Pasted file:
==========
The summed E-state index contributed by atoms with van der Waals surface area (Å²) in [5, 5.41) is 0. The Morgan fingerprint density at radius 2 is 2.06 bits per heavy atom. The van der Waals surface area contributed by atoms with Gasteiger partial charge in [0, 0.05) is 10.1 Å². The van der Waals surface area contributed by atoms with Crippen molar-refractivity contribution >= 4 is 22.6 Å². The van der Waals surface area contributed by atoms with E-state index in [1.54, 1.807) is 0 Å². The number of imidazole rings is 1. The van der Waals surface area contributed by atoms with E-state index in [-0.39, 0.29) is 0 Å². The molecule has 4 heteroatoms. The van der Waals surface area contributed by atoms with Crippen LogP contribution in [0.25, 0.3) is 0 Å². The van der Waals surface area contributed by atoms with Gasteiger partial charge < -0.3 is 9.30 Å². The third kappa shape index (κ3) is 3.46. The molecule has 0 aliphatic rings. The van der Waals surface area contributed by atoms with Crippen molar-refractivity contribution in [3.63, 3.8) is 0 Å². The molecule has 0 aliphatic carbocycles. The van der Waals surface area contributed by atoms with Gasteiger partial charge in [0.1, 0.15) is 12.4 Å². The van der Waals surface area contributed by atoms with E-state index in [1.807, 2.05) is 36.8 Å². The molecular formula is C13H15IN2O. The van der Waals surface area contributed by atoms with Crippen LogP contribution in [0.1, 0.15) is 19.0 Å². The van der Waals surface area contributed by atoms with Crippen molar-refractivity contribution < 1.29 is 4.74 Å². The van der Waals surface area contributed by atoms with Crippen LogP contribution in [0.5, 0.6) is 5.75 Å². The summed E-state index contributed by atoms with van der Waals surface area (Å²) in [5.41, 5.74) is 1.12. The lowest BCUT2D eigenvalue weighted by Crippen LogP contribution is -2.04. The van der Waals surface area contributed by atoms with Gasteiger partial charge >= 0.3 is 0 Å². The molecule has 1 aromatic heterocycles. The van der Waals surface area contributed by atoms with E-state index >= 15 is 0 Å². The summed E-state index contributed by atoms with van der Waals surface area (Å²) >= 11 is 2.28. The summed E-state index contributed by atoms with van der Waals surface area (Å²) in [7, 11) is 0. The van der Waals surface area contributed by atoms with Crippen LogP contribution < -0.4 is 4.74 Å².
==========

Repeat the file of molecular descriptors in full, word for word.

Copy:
The summed E-state index contributed by atoms with van der Waals surface area (Å²) in [5, 5.41) is 0. The Morgan fingerprint density at radius 2 is 2.06 bits per heavy atom. The van der Waals surface area contributed by atoms with Gasteiger partial charge in [0, 0.05) is 10.1 Å². The van der Waals surface area contributed by atoms with Crippen molar-refractivity contribution >= 4 is 22.6 Å². The van der Waals surface area contributed by atoms with E-state index in [1.54, 1.807) is 0 Å². The number of imidazole rings is 1. The van der Waals surface area contributed by atoms with E-state index in [-0.39, 0.29) is 0 Å². The molecule has 4 heteroatoms. The van der Waals surface area contributed by atoms with Crippen LogP contribution in [0.25, 0.3) is 0 Å². The van der Waals surface area contributed by atoms with Gasteiger partial charge < -0.3 is 9.30 Å². The third kappa shape index (κ3) is 3.46. The molecule has 0 aliphatic rings. The van der Waals surface area contributed by atoms with Crippen molar-refractivity contribution in [3.63, 3.8) is 0 Å². The molecule has 0 aliphatic carbocycles. The van der Waals surface area contributed by atoms with Gasteiger partial charge in [0.1, 0.15) is 12.4 Å². The van der Waals surface area contributed by atoms with E-state index in [1.807, 2.05) is 36.8 Å². The molecular formula is C13H15IN2O. The van der Waals surface area contributed by atoms with Crippen LogP contribution in [0.1, 0.15) is 19.0 Å². The van der Waals surface area contributed by atoms with Crippen molar-refractivity contribution < 1.29 is 4.74 Å². The van der Waals surface area contributed by atoms with Crippen LogP contribution in [0.5, 0.6) is 5.75 Å². The summed E-state index contributed by atoms with van der Waals surface area (Å²) in [5.41, 5.74) is 1.12. The lowest BCUT2D eigenvalue weighted by Crippen LogP contribution is -2.04. The van der Waals surface area contributed by atoms with Gasteiger partial charge >= 0.3 is 0 Å². The molecule has 1 aromatic heterocycles. The van der Waals surface area contributed by atoms with E-state index >= 15 is 0 Å². The summed E-state index contributed by atoms with van der Waals surface area (Å²) >= 11 is 2.28. The summed E-state index contributed by atoms with van der Waals surface area (Å²) in [7, 11) is 0. The van der Waals surface area contributed by atoms with Crippen LogP contribution < -0.4 is 4.74 Å².